Free plan allows you to clean (remove, trash, label etc) 1000 emails


Thanks! That sounds pretty reasonable. It would be great to have that explained somewhere on the site.


Hmm, makes sense. I went ahead and added it under pricing. Thank you :)


Awesome :) Minor nit, the grammar you're currently missing an article. It should be "Cleaning the first 1,000 emails is free!"


fixed that too. thank you again.


that's the thing about quick fixes lol :)


Interesting. I can't click your Terms of Use link. Would you happen to have a direct link handy?


We have them on the "about" page – https://clean.email/about – but we are actually working on a separate page right now. as I said above – we can and should do better putting our policies front and center.


it's kinda funny how ~50 people who came from this thread to our service illustrated the point of the lack trust – not a single person registered :)


I clicked, I read your value prop, I just can't see myself paying $95+ /year for less obnoxious email in my inbox. It's really not that big of a problem to me.


ugh. I have "Yearly pricing to the homepage" sitting in my to-do list for a few weeks :) so – there's yearly pricing (and it starts with 14.99 / year (I know, this looks really weird, but it took us some time to get to this pricing).

now, whether it's valuable enough to justify the price – depends a lot on how you use your email. we've got users managing 3-5 accounts with hundreds of thousands of emails each and they use our labeling/organization more than removal. think of it as of a way to act upon a group of emails no matter what the size of the group is.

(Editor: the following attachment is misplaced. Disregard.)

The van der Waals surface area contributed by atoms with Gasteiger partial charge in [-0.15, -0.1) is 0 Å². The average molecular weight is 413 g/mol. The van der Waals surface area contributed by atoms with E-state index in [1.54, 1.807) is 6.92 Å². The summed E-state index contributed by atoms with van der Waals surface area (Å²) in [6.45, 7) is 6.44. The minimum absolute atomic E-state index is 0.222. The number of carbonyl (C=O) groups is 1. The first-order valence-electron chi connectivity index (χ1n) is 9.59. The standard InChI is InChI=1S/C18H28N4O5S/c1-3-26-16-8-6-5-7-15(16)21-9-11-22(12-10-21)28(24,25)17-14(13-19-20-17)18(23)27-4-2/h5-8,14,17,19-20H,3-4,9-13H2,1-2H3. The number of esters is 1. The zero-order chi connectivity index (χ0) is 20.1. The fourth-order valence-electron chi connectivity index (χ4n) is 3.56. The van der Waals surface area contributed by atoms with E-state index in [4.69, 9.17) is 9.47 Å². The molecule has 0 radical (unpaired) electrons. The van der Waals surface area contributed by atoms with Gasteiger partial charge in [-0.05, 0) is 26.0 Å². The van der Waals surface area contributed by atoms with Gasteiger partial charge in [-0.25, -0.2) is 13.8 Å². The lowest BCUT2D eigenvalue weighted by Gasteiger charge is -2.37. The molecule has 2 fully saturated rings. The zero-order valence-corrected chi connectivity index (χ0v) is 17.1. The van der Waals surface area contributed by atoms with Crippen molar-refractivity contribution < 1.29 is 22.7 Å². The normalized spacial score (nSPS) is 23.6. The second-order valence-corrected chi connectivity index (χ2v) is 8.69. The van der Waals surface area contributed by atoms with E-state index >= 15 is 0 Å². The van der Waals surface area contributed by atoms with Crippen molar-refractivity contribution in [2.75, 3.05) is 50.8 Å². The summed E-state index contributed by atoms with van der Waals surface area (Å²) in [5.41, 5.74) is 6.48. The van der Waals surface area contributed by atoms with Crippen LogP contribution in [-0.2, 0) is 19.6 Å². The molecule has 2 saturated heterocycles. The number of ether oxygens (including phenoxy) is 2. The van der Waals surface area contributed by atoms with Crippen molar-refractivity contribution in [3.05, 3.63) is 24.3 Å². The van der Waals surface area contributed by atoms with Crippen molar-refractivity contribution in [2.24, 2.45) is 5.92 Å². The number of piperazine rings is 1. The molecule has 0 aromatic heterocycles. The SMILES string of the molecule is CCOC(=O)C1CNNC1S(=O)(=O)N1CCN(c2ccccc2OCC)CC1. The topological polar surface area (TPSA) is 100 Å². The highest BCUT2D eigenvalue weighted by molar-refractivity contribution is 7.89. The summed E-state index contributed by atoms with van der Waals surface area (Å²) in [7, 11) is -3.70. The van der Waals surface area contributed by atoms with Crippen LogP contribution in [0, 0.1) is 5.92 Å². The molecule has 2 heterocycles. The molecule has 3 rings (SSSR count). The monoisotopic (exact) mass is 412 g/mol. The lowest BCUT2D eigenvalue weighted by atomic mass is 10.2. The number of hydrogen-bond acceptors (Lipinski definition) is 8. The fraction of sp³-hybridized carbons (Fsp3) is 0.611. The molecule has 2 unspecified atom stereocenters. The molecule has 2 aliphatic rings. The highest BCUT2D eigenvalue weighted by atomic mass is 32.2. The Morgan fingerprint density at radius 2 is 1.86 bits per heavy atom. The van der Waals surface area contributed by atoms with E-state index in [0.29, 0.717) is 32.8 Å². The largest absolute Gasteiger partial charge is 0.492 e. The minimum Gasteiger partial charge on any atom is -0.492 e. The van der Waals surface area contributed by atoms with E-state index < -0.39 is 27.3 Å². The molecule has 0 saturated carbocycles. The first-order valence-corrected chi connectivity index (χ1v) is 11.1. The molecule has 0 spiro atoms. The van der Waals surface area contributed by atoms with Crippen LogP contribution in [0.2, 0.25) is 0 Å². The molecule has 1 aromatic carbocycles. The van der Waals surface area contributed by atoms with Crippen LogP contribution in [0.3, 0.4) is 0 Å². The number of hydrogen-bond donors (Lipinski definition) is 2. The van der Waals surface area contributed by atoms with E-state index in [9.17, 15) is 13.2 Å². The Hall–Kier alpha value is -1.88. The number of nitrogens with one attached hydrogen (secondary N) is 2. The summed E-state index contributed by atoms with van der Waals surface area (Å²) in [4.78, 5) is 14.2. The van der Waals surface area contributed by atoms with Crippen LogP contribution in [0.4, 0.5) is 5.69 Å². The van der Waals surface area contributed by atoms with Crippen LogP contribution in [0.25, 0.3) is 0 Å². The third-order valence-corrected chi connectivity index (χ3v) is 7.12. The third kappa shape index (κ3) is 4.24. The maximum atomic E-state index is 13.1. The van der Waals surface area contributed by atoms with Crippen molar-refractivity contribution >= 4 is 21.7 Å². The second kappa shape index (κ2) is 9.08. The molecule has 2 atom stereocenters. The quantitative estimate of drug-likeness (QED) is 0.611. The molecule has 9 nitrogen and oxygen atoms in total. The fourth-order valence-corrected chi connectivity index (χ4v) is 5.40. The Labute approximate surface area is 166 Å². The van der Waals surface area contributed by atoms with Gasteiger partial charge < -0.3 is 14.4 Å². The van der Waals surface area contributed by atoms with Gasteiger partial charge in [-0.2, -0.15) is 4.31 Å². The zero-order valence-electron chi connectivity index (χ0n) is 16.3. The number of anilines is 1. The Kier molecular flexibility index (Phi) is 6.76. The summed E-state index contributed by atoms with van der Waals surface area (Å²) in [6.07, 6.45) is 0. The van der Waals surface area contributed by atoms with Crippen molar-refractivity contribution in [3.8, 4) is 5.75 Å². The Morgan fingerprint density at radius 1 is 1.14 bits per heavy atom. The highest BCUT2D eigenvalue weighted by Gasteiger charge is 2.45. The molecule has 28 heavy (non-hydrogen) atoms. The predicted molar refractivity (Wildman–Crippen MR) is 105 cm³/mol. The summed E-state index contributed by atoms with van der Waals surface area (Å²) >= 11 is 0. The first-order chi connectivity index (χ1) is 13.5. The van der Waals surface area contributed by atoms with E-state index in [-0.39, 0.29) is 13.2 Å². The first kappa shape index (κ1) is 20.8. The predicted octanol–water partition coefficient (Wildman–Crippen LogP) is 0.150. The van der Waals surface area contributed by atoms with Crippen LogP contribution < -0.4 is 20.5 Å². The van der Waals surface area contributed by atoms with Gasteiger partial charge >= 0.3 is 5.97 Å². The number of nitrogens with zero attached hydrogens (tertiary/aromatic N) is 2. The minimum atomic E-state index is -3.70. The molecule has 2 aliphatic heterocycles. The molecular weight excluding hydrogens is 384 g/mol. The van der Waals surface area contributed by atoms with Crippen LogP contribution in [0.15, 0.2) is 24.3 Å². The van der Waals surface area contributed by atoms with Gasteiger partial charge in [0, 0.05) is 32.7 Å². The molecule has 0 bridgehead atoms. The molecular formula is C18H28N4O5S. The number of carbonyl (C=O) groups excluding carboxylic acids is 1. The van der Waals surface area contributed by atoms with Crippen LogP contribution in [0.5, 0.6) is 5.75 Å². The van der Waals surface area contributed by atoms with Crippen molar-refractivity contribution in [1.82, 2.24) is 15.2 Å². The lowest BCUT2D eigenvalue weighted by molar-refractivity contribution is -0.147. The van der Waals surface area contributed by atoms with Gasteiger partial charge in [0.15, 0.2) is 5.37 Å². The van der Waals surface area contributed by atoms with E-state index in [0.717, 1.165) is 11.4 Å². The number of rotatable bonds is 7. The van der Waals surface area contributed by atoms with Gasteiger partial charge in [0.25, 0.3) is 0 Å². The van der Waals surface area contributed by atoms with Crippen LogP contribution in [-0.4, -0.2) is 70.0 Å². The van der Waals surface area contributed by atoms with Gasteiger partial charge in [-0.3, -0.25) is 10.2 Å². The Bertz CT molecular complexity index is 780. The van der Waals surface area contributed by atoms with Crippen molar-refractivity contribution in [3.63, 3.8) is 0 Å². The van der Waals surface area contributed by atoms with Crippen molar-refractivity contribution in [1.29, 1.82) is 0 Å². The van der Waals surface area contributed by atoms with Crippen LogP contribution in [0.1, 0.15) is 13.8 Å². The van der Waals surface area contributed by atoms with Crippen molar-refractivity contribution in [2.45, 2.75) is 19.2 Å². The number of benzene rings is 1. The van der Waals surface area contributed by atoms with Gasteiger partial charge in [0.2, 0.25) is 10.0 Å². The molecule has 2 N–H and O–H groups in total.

(and I kinda think our website is not really good at communicating this – our traffic is mostly coming from android app right now and we've been putting website work off. who knew!).


Then why you complain?

You offer plain and simply ask for 8€ per month per account.

That's simply a ridiculous amount of money for 99% of the people, what you have but we can't see is part of the problem, not the trust, the price is just not worth for what you offer, so, don't complain about "not a single new customer from 50 clicks".



Hey, quick fix: Just make Yearly the default option when the page loads, since the yearly options are the best price. Users to your site may just scroll through without clicking anything and only see the monthly prices (like I did).


this sounds like a great idea from the rational standpoint, but our data says otherwise. we've seen a conversion increase and generally more people started buying when we enabled monthly prices and again when we made them default. I have a few theories to back it up – but generally speaking pricing perception is emotional, not rational. looking at our prices you'd assume no one buys monthly, but about 40-50% of people do :)


Yea I'm certainly not eager to sign up for another service like this after finding out that the last one I used sold my data. It's getting really tough to trust third party services with your data these days.


my point exactly. I was just discussing this with a friend – there's really no way for us to prove that we don't keep or don't sell the data we get access to (aside from clearer tos/policies).

and it's even scarier with iCloud for example – they don't have oAuth and people need to enter their passwords to scan/clean. (they do have "app-specific" passwords though but looks like people have hard time figuring those out.)


Well there is, but it's not cheap. You get a trusted third party to Audit you and publish the result of their Audit, something similar to a SAS70.